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Autonomous Micro UAVs

We are creating autonomous flying robots that are able to navigate in complex, three-dimensional environments with or without GPS with applications to search and rescue, first response and precision farming. The robots are quadrotors with onboard sensors and processors customized for state estimation, control and planning. We rely on a range of sensors that can include an IMU, cameras, a laser range scanner, an altimeter and a GPS sensor. Our smallest robot has a mass of 20 grams and is capable of navigating at 6 m/s in indoor environments. That’s about 53 Body lengths/second. Our largest robot is nearly 2 kgs and can navigate indoors or outdoors, through forests, buildings, and farms. For more information, see websites of researchers below.

Grants: MAST, ONR SMART, DARPA FLA,  NSF Printable Robots, Exyn Technologies, NASA
Research Staff: Giuseppe Loianno
Students: Yash Mulgaonkar,  Kartik Mohta, Sikang Liu, Tolga Ozaslan, Sarah Tang, Justin Thomas, Ke Sun, Anurag Makineni, Mike Watterson, Sadat Shaik
Autonomous Inspection of Critical Infrastructure using Micro Aerial Vehicles

Penstocks are long, featureless, wide, dark tunnels that carry the water from the lake to the turbines of a dam. This infrastructure requires regular and proper maintenance due to possible catastrophic consequences such as cracking of the penstock or even complete demolishment of the dam. Maintenance engineers and workers manually inspect penstocks by either building scaffolds inside the tunnel to climb through the tunnel or swing down from the gate in steep tunnels such as Glen Canyon Dam, AZ. This is a labor and time demanding practice and poses significant danger to the maintenance personnel.

In this work we replace the human inspection personnel with an autonomous Micro Aerial Vehicle (MAV) that can collect high-resolution imagery from inside the penstock autonomously. The inspection process can be completed within tens of seconds even in huge dams with a
moderately trained operator. The operator’s role in this scenario is just to prepare the robot for the flight and give high-level commands such as take-off, land and inspect.

Details of the project can be found at the project website.

Grants: U.S. Army Corps of Engineers
Research Staff: Giuseppe Loianno
Students: Tolga Ozaslan, James F. Keller
Scalable sWarms of Autonomous Robots and Mobile Sensors (SWARMS)

We are interested in developing a framework and methodology for the analysis of swarming behavior in biology and the synthesis of bio-inspired swarming behavior for engineered systems. We are interested in such questions as: Can large numbers of autonomously functioning vehicles be reliably deployed in the form of a “swarm” to carry out a prescribed mission and to respond as a group to high-level management commands? Can such a group successfully function in a potentially hostile environment, without a designated leader, with limited communications between its members, and/or with different and potentially dynamically changing “roles” for its members? What can we learn about how to organize these teams from biological groupings such as insect swarms, bird flocks, and fish schools? Is there a hierarchy of “compatible” models appropriate to swarming/schooling/flocking which is rich enough to explain these behaviors at various “resolutions” ranging from aggregate characterizations of emergent behavior to detailed descriptions which model individual vehicle dynamics? For more information, visit websites of researchers below.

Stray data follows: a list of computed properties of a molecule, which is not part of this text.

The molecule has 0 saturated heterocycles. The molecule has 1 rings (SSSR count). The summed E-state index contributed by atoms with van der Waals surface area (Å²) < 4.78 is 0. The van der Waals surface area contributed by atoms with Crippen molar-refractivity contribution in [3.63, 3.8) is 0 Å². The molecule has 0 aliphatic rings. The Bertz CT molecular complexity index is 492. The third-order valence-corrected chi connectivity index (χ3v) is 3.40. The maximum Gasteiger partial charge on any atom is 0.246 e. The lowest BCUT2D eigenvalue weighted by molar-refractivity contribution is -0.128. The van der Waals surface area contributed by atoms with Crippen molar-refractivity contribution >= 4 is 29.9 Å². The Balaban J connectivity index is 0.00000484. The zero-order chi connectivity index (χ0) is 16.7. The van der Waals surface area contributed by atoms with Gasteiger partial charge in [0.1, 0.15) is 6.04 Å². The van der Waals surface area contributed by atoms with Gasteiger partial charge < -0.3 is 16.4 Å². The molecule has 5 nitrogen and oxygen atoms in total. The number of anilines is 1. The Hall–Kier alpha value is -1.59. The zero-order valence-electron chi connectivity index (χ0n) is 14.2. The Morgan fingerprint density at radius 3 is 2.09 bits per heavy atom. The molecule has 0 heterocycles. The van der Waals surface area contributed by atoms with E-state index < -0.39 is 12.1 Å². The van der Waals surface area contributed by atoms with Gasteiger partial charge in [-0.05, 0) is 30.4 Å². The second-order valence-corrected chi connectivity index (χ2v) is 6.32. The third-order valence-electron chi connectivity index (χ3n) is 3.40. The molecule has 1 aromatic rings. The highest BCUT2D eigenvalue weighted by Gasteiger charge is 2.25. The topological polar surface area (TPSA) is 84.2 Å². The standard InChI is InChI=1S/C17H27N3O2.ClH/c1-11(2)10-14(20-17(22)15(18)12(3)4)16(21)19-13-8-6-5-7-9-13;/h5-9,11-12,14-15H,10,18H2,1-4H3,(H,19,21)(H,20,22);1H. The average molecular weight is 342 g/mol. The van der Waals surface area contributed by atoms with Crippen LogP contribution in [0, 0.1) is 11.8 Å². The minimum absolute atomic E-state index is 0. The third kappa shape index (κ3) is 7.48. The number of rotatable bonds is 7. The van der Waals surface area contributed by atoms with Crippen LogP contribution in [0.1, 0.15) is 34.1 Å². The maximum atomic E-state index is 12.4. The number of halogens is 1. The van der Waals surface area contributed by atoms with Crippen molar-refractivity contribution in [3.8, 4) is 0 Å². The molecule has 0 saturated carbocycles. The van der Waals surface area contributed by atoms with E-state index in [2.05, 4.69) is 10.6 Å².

Grants: ONR Antidote, ONR Science of Autonomy, Terraswarms,  MAST, NSF, UTRC
Research Staff: Ani Hsieh (Visiting Professor),  Amanda Prorok
Students: Tee Ramaithitima, Kelsey Saulnier, David Saldana, Sarah Tang,
Micro Bio Robots

We are interested in synthesizing Micro Bio Robots (MBRs), robots that are 10-100 µm in size powered by biological sensors and/or actuators, as well as intelligent control and planning software. MBRs capable of navigating micro scale environments have applications in drug discovery, proteomics, therapeutics, and micro assembly. Our research focuses on fundamental problems underlying mobility and adhesion of bacteria, swarming interactions between bacteria, and micro robot navigation in fluid channels, to the synthesis of bio sensors and biological circuits for sensor-actuator-communication loops. For more information, visit websites of researchers below.

Grants: ONR MBR, ONR Antidote, NSF Bio-CPS
Research Staff: Ed Steagear
Students: Elizabeth Beattie, Denise Wong,
Cooperative Manipulation and Transport

How can independent, autonomous robots collaborate to perform such manipulation tasks as lifting and transporting large or heavy payloads? There are several examples in nature where individuals cooperate to perform tasks they individually cannot perform. In collaboration with biologists, we study how ants engage in cooperative prey retrieval carrying large, awkwardly shaped morsels of food back to their nest. We also study bacteria lifting and swimming with large payloads. Using biological inspiration we develop models, design algorithms and create robotic systems that are able to cooperate both on the ground and in the air.